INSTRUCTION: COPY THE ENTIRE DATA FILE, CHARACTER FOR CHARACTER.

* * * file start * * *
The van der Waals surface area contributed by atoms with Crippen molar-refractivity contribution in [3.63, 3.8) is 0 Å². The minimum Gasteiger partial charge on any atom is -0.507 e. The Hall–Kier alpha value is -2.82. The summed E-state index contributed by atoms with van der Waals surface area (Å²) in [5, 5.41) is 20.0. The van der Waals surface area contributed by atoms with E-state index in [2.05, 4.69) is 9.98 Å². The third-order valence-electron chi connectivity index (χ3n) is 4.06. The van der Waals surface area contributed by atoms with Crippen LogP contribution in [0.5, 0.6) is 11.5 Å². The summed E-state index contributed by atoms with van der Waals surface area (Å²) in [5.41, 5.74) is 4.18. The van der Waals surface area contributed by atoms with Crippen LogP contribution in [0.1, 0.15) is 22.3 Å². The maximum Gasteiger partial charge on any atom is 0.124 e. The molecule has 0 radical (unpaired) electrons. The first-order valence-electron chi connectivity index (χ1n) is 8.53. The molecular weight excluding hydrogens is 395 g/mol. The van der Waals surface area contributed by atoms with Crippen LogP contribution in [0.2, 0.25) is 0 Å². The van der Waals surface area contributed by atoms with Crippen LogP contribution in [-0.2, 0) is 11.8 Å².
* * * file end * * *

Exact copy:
The van der Waals surface area contributed by atoms with Crippen molar-refractivity contribution in [3.63, 3.8) is 0 Å². The minimum Gasteiger partial charge on any atom is -0.507 e. The Hall–Kier alpha value is -2.82. The summed E-state index contributed by atoms with van der Waals surface area (Å²) in [5, 5.41) is 20.0. The van der Waals surface area contributed by atoms with E-state index in [2.05, 4.69) is 9.98 Å². The third-order valence-electron chi connectivity index (χ3n) is 4.06. The van der Waals surface area contributed by atoms with Crippen LogP contribution in [0.5, 0.6) is 11.5 Å². The summed E-state index contributed by atoms with van der Waals surface area (Å²) in [5.41, 5.74) is 4.18. The van der Waals surface area contributed by atoms with Crippen LogP contribution in [0.1, 0.15) is 22.3 Å². The maximum Gasteiger partial charge on any atom is 0.124 e. The molecule has 0 radical (unpaired) electrons. The first-order valence-electron chi connectivity index (χ1n) is 8.53. The molecular weight excluding hydrogens is 395 g/mol. The van der Waals surface area contributed by atoms with Crippen LogP contribution in [0.2, 0.25) is 0 Å². The van der Waals surface area contributed by atoms with Crippen LogP contribution in [-0.2, 0) is 11.8 Å².